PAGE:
2001 Mazda MPV 2.0 petrol from UK and Ireland


Rare in the UK, but definitely worth a look


Despite having had only one owner for the preceding ten years, the car showed many signs of neglect. The oil, air and pollen filters were filthy and the coolant a rusty brown. This was quickly rectified.

Because of the lack of oil changes, the famous Mazda piston ring weakness is present. Oil consumption is around 500 miles per litre, with a big cloud of blue smoke on a cold start up. Not worth fixing, so I just top up regularly.

Mazda rust! The rear wheelarches have required repair, and I suspect the rear suspension mountings will need welding at the next MOT. The rear shock absorbers had also rusted, so were replaced with good secondhand parts.

The air conditioning did not work when purchased, but was revived with a £50 recharge.

The front-to-rear coolant pipes rusted out, causing a leak. I bypassed the rear heater at the matrix.

The alternator and power steering/air conditioning belts seem to stretch quite easily, or the adjusting bolts do not stay tight - they require regular tightening or they squeal under load.

The general rarity of the car means getting anything other than service parts is a problem - a blowing exhaust required a custom-made replacement, because there is no aftermarket support and a dealer part would have been over a thousand pounds.

General Comments:

The car was very cheap (£400 with a full MOT) so a lot of the faults can be overlooked.

This car is rare in the UK (but very popular in the US) - despite this I was able to locate a secondhand sliding nearside door in the right colour easily enough (accident damage was one of the reasons it was cheap to buy).

The car is larger than the Ford/VW/SEAT and Citroen/Fiat/Peugeot triplets - a similar size to a Chrysler Voyager. This means you get seven seats that can be used by adults, and a reasonable boot with all of them in place. The five rear seats all come out for a cavernous loadspace.

Despite only having 118 BHP to move nearly 2 tons, performance is better than you might expect. The engine is smooth and willing to rev. Handling and ride are fine. Traction in the wet or out of uphill junctions can be a problem. I have averaged 30 MPG over the last 10,000 miles, which I think is pretty good for mixed use.

Such a shame that Mazda does not galvanise their bodywork. Mind you, the car is 14 years old and has hardly been cossetted, but we have been spoiled by anti-corrosion advances, mainly from the French manufacturers.

Would you buy another car from this manufacturer? Yes

Review Date: 31st October, 2015

28th Jun 2016, 17:12

Original poster. The car sold in June 2016 at 147,000 miles. Still running well, but oil burning/smoke is getting too much to deal with. Rust also beginning to take a hold on top and underneath. Such a shame that Mazda have issues with body corrosion and piston rings, as the car was otherwise superb.

2001 Mazda MPV LX from North America


Good, but a little irritating


Silly things that show it was made cheaply.

Arm rest falls off driver side (but easy enough to reattach, which has to happen every month, since I only hand tighten it).

Seat belt does not retract consistently.

Glove "box" is broken (cheap plastic?).

General Comments:

Unlike the bigger vans, this one drives and stops like a car. The quick braking was paramount for my nightly country driving (critter avoidance). All but Sienna vans flunked this test, so I was ready to take on some less than desirable features in exchange for safety.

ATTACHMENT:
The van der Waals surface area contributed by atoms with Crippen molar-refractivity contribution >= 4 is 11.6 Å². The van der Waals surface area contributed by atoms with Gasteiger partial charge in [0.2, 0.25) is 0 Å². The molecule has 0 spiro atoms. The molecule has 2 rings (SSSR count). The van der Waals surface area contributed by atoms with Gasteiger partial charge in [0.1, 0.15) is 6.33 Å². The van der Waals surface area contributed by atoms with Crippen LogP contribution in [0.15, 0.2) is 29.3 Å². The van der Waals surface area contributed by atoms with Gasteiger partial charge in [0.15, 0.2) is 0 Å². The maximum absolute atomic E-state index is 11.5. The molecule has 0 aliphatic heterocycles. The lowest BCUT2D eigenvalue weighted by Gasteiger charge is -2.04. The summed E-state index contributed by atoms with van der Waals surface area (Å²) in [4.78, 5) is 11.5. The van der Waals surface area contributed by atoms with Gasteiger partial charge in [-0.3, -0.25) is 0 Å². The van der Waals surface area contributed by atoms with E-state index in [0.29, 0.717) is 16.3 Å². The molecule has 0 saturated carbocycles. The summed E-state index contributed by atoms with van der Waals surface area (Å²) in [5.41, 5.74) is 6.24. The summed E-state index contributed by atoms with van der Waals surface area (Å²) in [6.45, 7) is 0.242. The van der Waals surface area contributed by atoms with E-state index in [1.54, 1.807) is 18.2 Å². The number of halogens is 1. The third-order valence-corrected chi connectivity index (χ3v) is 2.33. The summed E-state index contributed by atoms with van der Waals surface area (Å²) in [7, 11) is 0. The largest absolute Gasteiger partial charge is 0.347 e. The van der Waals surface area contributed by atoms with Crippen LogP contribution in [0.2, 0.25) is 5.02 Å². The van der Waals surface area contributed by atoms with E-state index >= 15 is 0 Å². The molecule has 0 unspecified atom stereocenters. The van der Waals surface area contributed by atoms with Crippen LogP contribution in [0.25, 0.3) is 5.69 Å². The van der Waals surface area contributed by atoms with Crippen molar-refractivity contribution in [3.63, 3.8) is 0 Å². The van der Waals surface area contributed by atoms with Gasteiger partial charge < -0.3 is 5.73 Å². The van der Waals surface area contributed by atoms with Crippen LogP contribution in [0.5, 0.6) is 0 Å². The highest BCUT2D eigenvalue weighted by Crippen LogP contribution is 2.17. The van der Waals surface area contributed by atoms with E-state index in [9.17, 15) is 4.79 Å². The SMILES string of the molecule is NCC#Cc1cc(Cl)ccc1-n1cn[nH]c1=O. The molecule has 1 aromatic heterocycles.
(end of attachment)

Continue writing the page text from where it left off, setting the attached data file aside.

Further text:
Higher than normal clearance for back country roads was another requirement, which this year's MPV has lost, but better than the Odyssey and Caravan.

I love the fold-in seat... even forgot it was there when I had to pick up an extra kid yesterday! Oops, still getting use to this wonderful idea.

I wanted to sleep at trailheads, so the roll down windows are a blessing! It was silly to ever expect back seat sitters to not be able to open windows (Caravans) to get air in when parked. I can throw up screens to keep bugs out and get good ventilation.

I have not dealt with any engine problems, but it seems geared high and it sounds worrisome. Dealership says it is normal. Sometimes it stutters, and sometimes the car hesitates like it is not in gear, but it is rare enough that it is too soon to ask a mechanic.

It is easy to put car in wrong gear, and between gears. I find it hard to see the gear identification, so it is still an effort to make sure I am in D.

It is a van, so I cannot complain about gas mileage, but why can't it be better? I hear the older ones were better.

The seats are NOT comfortable to anyone I have talked to. Front seats are stiff and not shaped well. The back seats are even worse and miserable on trips for anyone except little kids (maybe). Even more unforgivable, the manual shows you how you can remove headrests and recline each seat to make a sleeping platform. I did not expect this feature, so I was not disappointed. This idea was outrageous and the neighborhood had a good laugh. The manuals diagram even showed the correct, far from flat final result. (They did not risk showing how a person could possibly use the end results) It would be more comfortable to sleep sitting up!

I guess I have big feet (size 12). They sometimes hit something getting to the gas pedal. This is not unusual, but a surprise in an American car.

The stereo is thoughtlessly designed and situated. Probably not safe to do anything with it while driving. Some controls are hidden behind gear shift lever, and nothing can be done by touch except change volume.

Heater blows hot, but is hard to get where it is best used. I like warm feet and a cool face. Sometimes my hands are cold. But I never want it drying out my eyes. I seem to have no choice except badly positioned hand warming that will also hit my face.

Would you buy another car from this manufacturer? Don't Know

Review Date: 14th December, 2010